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How to Find the Right Nursing Home

Dave Bernard

Many baby boomers will need to cope with aging parents who are no longer able to live safely on their own. Despite the best efforts of all involved, mom and dad may reach a point when they need assistance to meet their daily needs. In some cases the attention and care required may be beyond what the family is capable of providing, so having your folks move in is not an option.

If you decide that a nursing home is the best solution, it is important to carefully research the options and ask the right questions. You want to find a place mom and dad will enjoy that is also safe and provides the care they need. But this is far from an easy task. Here are some guidelines to help evaluate and identify the best nursing home for your family:

1. Ask the right questions.

--Is the home licensed?

--Do all staff members undergo background checks?

--Do they screen for a history of abuse?

--How much time each day do staff members spend with residents?

--How are complaints handled?

--Ask to see an activity schedule or calendar.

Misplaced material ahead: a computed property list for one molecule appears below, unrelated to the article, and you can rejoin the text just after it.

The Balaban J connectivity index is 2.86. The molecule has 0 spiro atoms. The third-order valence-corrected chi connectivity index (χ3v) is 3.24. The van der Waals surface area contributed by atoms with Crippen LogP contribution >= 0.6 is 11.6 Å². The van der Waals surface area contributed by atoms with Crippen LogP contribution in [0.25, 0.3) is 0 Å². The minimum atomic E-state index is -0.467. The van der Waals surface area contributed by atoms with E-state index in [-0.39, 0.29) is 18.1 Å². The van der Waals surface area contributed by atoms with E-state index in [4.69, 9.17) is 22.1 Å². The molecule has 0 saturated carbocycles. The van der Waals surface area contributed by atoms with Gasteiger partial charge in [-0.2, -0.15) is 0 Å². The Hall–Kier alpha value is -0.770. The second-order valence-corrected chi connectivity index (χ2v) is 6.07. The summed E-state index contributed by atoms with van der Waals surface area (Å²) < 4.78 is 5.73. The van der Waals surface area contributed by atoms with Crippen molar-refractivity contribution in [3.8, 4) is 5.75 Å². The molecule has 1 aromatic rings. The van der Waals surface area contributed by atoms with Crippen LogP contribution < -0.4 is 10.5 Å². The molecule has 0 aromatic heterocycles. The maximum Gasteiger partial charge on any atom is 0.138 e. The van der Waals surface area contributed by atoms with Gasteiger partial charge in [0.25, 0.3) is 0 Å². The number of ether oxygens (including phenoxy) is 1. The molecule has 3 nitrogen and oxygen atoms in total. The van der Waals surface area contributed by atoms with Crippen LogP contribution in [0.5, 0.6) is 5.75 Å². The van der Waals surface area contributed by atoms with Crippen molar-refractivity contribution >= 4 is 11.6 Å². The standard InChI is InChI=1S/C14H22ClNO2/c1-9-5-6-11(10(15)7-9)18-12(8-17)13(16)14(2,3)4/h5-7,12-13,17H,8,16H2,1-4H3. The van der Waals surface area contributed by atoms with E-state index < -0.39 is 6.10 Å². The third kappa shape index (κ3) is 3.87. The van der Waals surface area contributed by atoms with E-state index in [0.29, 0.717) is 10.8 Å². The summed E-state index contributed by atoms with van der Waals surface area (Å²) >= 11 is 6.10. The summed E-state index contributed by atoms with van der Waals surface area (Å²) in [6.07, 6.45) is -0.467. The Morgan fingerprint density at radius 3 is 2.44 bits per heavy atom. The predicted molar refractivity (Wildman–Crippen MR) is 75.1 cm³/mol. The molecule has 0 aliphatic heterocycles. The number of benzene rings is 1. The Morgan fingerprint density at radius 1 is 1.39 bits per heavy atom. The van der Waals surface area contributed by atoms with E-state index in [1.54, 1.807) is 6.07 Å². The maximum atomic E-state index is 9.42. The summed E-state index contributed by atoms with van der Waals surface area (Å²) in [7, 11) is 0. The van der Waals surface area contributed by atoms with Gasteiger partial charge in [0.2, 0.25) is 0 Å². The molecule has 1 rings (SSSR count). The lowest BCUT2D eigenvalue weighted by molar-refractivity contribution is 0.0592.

--How are emergencies handled?

--What is the staff turnover? Why do employees leave?

2. Visit the home numerous times. Drop by at different times of the day. See what the morning routine, meal times, activity time, and bedtime are like. Are residents eating together or alone in their rooms? Take note of the overall attitude and demeanor of the residents and the staff. Check out the facilities for cleanliness and safety. How would you feel if this was where you were to live and spend your time each day?

3. Check out the ratings. The Consumer Reports nursing home quality monitor offers state-by-state findings about the quality of care. U.S. News honored the best nursing homes in 2012. And the Centers for Medicare and Medicaid Services keeps records of violations by nursing homes and the citations that result from failure to comply with mandatory safety rules.

4. Check in frequently. No one wants to feel abandoned or put out to pasture. Even in the best of surroundings, a visit from family members is critical. Think of these visits as no different than regular visits to their house before the nursing home.

Dave Bernard is not yet retired but has begun his due diligence to plan for a satisfying retirement. With a focus on the non-financial aspects of retiring, he shares his discoveries and insights on his blog Retirement-Only the Beginning.

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